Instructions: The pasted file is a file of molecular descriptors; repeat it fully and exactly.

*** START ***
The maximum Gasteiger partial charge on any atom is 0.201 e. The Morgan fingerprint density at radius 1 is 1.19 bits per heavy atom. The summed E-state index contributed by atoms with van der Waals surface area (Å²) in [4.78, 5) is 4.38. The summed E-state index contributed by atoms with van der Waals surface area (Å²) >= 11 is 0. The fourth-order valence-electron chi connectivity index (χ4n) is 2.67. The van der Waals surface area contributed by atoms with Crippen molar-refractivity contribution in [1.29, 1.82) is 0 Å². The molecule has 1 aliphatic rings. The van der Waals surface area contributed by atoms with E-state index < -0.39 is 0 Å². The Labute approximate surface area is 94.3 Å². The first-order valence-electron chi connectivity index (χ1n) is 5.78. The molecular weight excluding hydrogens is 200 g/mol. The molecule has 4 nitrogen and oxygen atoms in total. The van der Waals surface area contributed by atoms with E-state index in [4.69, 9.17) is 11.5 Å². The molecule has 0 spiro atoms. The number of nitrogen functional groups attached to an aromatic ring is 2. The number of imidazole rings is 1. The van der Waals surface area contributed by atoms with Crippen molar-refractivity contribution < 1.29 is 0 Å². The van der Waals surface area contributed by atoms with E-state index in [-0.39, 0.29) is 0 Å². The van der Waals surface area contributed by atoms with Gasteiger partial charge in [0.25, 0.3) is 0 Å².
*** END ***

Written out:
The maximum Gasteiger partial charge on any atom is 0.201 e. The Morgan fingerprint density at radius 1 is 1.19 bits per heavy atom. The summed E-state index contributed by atoms with van der Waals surface area (Å²) in [4.78, 5) is 4.38. The summed E-state index contributed by atoms with van der Waals surface area (Å²) >= 11 is 0. The fourth-order valence-electron chi connectivity index (χ4n) is 2.67. The van der Waals surface area contributed by atoms with Crippen molar-refractivity contribution in [1.29, 1.82) is 0 Å². The molecule has 1 aliphatic rings. The van der Waals surface area contributed by atoms with E-state index < -0.39 is 0 Å². The Labute approximate surface area is 94.3 Å². The first-order valence-electron chi connectivity index (χ1n) is 5.78. The molecular weight excluding hydrogens is 200 g/mol. The molecule has 4 nitrogen and oxygen atoms in total. The van der Waals surface area contributed by atoms with E-state index in [4.69, 9.17) is 11.5 Å². The molecule has 0 spiro atoms. The number of nitrogen functional groups attached to an aromatic ring is 2. The number of imidazole rings is 1. The van der Waals surface area contributed by atoms with Crippen molar-refractivity contribution < 1.29 is 0 Å². The van der Waals surface area contributed by atoms with E-state index in [-0.39, 0.29) is 0 Å². The van der Waals surface area contributed by atoms with Gasteiger partial charge in [0.25, 0.3) is 0 Å².